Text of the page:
SALT LAKE CITY — Every year, roughly 40 million kids sign up for youth sports across the country. While that may seem like a lot, several studies show most of those kids want to quit sports altogether by the age of 13.
The reason? It's not fun anymore.
So, why isn't it fun? KSL Investigates spent the past two months looking into that question. In short, the reason so many kids are dropping out of sports is because of grown-ups. The fact is, many feel that adults are taking the fun out of it.
A verbal and physical problem
With five different cameras and four different photographers, KSL recorded dozens of youth sporting events up and down the Wasatch Front, from Davis to Sevier counties.
What we found was the boundaries for the way both parents and coaches should behave at these games is a little blurry. Their words can be sharp, their tone is sometimes fierce, and often the body language is louder than their voices.
"You have eyes! You saw that! That's bullcrap!" a mother screamed to the referee from the sidelines of a high school girls' soccer game between Alta and Brighton. A couple of other girls' soccer games revealed similar language.
"Shut that coach up!" yelled one man.
Another mom flailed her arms in the air screaming, "Oh, you suck!" to the referee.
And they were just a few in the grand scheme of things. Others were heard cursing and berating coaches, parents and even the young athletes. We heard the father of a 10-year-old football player, tossing the ball to his son on the sidelines, swearing at his son after missing a couple of catches.
But verbal assaults are only part of the problem. At times, it can become physical between parents, coaches and referees, but as we just saw in Payson the kids are not immune.
Thirty-eight year old Nathan K. Harris was recently charged with [assaulting a 13-year-old](<<a href=>) football player as the boy ran down the sideline.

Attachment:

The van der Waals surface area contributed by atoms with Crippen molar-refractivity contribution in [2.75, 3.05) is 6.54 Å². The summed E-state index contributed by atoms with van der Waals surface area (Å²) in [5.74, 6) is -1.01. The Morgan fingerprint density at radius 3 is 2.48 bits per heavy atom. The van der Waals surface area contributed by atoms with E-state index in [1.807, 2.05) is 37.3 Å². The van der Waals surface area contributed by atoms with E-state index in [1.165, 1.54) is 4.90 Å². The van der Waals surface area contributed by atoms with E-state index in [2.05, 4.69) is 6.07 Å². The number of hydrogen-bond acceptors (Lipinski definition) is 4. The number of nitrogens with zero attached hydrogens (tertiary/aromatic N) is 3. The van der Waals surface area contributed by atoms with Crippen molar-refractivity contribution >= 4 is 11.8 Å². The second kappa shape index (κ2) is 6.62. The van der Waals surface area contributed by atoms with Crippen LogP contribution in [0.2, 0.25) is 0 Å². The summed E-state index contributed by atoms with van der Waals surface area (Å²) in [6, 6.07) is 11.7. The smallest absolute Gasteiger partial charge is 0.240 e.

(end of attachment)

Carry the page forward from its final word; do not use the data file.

"Honestly, the game's an aggressive game, and that brings about the aggressiveness in parents," said Mike Matich, the commissioner of the Ute Conference Football League.
Matich oversees 9,000 players, 2,500 coaches and 455 teams. He says he's seen it all.
"We've had fights, some fights break out. We've had many ejections and continually have ejections," Matich said.
So to keep people in check, the conference pays out roughly $80,000 a year for police presence at every field.
Unlike other leagues we spoke with, the Ute Conference keeps track of every person tossed from a game. This year it logged 67 ejections; 26 of those were adults, most of them coaches, removed for things like unsportsmanlike conduct, bad language, making threats, and starting a brawl.
A referee's point of view
But it often seems the referees are typically the ones who generate the problems — not on purpose, of course. But when a kid's big touchdown is called back because of a questionable penalty, the mood can quickly turn.
Kevin Barrs has refereed youth sports for more than a decade and recalls the time an angry parent raced onto the field and got up in his face.
"He's all, you want to fight? And I'm thinking, ‘Oh man, here we go,'" said Barrs.
Barrs is African American and says parents have screamed out racial slurs in the middle of a game. In fact, at one game he says parents and coaches got so out of control, police were grabbing people off the field.